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Q&A: Dental reforms

Dental equipment
Access to NHS dentistry is a long-running problem
New contractual arrangements for dentists were designed to increase the number of people who access NHS dentistry. However, a report by MPs suggests they have not succeeded.

Why was NHS dentistry reformed?

The changes were introduced in April 2006 in the face of widespread discontent with the previous system, both from patients and dentists.

The main problems were the lack of NHS dentists, leading to problems accessing NHS care in some areas, and an overcomplicated fee structure with over 400 separate charges for different procedures.

It meant dentists had a financial incentive for carrying out complex dental procedures, rather than preventing problems, and often left patients unclear on what their dental treatment would cost.

How did the reforms work?

These issues were addressed in three ways:

Local Primary Care Trusts were given the responsibility for commissioning dental services in their own areas, with the idea that this would give the NHS more control on the level of dentistry available, hopefully helping to bring NHS services to areas where people found it hardest to find a dentist.

Dentists themselves, rather than having the uncertainty and complexity of charging the NHS for every item they carried out, were offered a fixed annual payment depending on the level of treatment they provided.

For patients, the charging system suddenly became much simpler, with three bands of fees.

Currently, for a simple examination, x-ray, or scale and polish the fee is 16.20, rising to 44.60 for more complex treatments such as fillings, extractions, or root canal work.

The highest fee, 198, is paid by people who need the most time consuming work, such as bridges, dentures or crowns.

The need for registration with an NHS dentist was also removed.

The contract was introduced into England and Wales in April 2006. In Scotland and Northern Ireland, a slightly different system which reformed the fees paid to dentists, though not those paid by patients, has been introduced.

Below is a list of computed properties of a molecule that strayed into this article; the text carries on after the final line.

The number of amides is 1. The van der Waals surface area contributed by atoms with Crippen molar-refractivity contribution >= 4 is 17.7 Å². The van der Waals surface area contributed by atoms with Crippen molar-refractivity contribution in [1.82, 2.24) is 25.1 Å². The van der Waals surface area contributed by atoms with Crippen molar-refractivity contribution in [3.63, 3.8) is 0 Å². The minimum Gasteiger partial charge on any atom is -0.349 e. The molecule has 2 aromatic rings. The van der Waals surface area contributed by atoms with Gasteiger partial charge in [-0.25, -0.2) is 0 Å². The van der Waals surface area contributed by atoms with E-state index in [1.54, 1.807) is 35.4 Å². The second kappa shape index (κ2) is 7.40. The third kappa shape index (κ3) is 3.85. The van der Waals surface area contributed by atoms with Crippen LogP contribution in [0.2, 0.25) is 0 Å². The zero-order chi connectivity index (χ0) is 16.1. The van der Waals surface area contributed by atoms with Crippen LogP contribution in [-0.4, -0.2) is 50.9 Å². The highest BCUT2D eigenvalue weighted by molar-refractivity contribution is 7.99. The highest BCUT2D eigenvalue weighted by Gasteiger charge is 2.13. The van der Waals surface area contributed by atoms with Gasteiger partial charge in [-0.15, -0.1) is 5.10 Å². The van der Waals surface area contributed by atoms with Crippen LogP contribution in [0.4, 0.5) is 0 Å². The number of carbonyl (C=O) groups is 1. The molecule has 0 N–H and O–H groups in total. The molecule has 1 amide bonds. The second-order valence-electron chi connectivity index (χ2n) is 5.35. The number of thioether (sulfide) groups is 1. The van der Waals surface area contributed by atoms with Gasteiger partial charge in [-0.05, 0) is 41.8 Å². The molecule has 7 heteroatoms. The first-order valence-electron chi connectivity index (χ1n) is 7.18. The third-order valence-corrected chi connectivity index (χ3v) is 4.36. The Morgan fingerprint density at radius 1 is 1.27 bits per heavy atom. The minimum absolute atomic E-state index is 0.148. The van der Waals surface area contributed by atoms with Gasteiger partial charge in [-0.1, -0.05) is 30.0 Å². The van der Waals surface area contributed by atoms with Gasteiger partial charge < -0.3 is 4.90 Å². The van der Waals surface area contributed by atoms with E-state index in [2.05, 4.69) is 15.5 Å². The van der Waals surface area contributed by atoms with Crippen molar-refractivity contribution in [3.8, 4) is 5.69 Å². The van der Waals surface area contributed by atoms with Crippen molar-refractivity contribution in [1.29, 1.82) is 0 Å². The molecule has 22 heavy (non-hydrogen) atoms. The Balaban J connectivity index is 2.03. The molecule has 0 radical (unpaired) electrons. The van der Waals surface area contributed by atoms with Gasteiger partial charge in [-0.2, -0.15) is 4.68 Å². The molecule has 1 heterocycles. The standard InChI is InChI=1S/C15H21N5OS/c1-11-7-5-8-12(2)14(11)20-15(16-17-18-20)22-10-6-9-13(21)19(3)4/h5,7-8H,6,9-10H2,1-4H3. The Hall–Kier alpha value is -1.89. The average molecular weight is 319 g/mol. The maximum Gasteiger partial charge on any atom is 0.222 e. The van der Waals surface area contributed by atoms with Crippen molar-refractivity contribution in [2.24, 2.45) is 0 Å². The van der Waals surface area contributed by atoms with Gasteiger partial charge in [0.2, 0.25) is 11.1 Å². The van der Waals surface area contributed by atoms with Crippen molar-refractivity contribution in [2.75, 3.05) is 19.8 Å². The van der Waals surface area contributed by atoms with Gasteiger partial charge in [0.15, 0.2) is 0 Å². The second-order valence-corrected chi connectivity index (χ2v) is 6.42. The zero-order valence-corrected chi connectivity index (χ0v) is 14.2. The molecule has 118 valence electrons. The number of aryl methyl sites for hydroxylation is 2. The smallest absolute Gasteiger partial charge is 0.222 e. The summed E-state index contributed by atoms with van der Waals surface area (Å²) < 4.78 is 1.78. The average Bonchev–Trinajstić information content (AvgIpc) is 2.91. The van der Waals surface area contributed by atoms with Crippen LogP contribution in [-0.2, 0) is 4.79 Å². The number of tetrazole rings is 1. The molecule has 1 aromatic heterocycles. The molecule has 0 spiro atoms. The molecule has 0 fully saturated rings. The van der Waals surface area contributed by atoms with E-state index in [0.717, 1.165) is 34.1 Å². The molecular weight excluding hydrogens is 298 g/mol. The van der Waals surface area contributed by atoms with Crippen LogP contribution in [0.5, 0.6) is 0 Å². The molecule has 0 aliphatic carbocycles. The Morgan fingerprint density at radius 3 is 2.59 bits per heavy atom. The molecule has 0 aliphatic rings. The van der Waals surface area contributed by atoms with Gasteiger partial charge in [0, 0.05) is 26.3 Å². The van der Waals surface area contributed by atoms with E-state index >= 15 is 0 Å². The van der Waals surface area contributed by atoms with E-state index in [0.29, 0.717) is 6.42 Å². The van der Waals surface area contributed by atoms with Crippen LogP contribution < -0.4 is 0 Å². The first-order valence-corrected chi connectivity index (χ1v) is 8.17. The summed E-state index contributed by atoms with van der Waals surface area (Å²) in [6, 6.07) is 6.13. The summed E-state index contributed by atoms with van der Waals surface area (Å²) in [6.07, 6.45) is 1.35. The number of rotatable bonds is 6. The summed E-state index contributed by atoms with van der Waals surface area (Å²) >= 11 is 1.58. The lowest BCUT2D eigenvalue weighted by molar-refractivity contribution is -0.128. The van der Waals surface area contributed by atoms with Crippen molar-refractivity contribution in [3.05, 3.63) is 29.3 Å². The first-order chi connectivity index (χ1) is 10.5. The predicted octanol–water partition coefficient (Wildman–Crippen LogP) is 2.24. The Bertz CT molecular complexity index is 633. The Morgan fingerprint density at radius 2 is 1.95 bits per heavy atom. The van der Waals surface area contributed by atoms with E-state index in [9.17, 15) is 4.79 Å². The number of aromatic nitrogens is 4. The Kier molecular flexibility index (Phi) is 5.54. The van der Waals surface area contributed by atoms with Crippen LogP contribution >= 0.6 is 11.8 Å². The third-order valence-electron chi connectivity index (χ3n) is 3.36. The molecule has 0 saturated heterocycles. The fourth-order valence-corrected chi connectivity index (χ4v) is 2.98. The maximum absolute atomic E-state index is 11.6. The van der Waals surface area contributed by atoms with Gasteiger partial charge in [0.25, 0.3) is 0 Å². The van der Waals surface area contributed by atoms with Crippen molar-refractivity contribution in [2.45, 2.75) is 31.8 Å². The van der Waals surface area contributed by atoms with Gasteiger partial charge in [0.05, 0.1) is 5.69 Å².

How were the changes received at the time?

The introduction of three charging bands meant that while some complex procedures cost less, the cost of some routine treatments, such as fillings, increased, which attracted some criticism from patient groups.

Dentists groups were even less welcoming, suggesting the amount of time available for preventative work was insufficient, and predicting an exodus of NHS dentists into retirement, or exclusively private practice.

The new contract was rejected by approximately one in 10 dentists, according to the British Dental Association, and 60% of those who did sign were "in dispute" over the deal offered to them.

Two years on, how has the system worked?

The report from the House of Commons Health Committee, published in July 2008, is the latest in a line of surveys and reports which suggest that the new contract has yet to resolve the fundamental problems which dogged old-style NHS dentistry.

The number of patients without an NHS dentist is claimed to be roughly the same, and the same patchwork of cover persists, with one town amply provided with NHS dentists, while another close by might have long lists of people waiting for an available place.

85% of dentists told the British Dental Association that they felt the system had not improved access to NHS dentistry.

The Health Committee report offers evidence that the number of complex treatments carried out has fallen as a result of the changes, with the number of root canal treatments falling by 45% in the first year of the reforms. At the same time, the number of extractions has risen.

One interpretation would be that delays in seeing a dentist, or the cost of complex treatment, are contributing to this, although the Department of Health said that one aim of the contract was to reduce the number of complex treatments given inappropriately by dentists under the old fee structure.

Other reports a year after the introduction of the contract suggested teething problems with the budgets held by PCTs to provide local dentistry services.

These were partly supported by estimates of the fees likely to be paid by patients - and in some cases, the fees actually collected fell far short of predictions.

The Department of Health says that the changes are starting to make a difference, and points to increases in the number of NHS dentists.

It has invested in extra training places for dentists, and recruited some dentists from abroad.

What is the latest report calling for?

The Health Committee wants the reintroduction of registration with a practice, and a number of other changes including changes to the way dentists are paid which would reward them more highly for appropriate treatments.

It wants the way PCTs commission local dentistry services to be improved and for research into the reasons why the number of complex treatments has fallen.

The committee also heard fears that another exodus of dentists from the NHS is expected next year, and has called on the Department of Health to be vigilant for this.

NHS dentistry reforms 'failing'
01 Jul 08 |  Health

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